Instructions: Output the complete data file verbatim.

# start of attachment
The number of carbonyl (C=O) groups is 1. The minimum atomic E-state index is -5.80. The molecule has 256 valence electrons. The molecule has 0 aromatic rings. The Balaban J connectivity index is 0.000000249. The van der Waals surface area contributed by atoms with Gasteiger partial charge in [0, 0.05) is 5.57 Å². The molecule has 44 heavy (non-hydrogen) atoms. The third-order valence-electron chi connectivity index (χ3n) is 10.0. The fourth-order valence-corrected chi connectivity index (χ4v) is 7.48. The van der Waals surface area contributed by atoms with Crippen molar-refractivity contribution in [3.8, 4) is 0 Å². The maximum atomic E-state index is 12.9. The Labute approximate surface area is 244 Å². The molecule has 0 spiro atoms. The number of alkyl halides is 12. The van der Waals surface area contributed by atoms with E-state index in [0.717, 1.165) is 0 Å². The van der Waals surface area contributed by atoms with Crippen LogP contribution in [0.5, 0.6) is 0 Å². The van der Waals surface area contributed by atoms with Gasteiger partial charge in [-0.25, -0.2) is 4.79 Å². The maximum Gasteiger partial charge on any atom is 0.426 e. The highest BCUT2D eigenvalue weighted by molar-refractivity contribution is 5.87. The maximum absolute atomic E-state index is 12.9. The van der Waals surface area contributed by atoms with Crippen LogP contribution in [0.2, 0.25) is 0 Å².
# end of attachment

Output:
The number of carbonyl (C=O) groups is 1. The minimum atomic E-state index is -5.80. The molecule has 256 valence electrons. The molecule has 0 aromatic rings. The Balaban J connectivity index is 0.000000249. The van der Waals surface area contributed by atoms with Gasteiger partial charge in [0, 0.05) is 5.57 Å². The molecule has 44 heavy (non-hydrogen) atoms. The third-order valence-electron chi connectivity index (χ3n) is 10.0. The fourth-order valence-corrected chi connectivity index (χ4v) is 7.48. The van der Waals surface area contributed by atoms with Crippen molar-refractivity contribution in [3.8, 4) is 0 Å². The maximum atomic E-state index is 12.9. The Labute approximate surface area is 244 Å². The molecule has 0 spiro atoms. The number of alkyl halides is 12. The van der Waals surface area contributed by atoms with E-state index in [0.717, 1.165) is 0 Å². The van der Waals surface area contributed by atoms with Crippen LogP contribution in [0.5, 0.6) is 0 Å². The van der Waals surface area contributed by atoms with Gasteiger partial charge in [-0.25, -0.2) is 4.79 Å². The maximum Gasteiger partial charge on any atom is 0.426 e. The highest BCUT2D eigenvalue weighted by molar-refractivity contribution is 5.87. The maximum absolute atomic E-state index is 12.9. The van der Waals surface area contributed by atoms with Crippen LogP contribution in [0.2, 0.25) is 0 Å².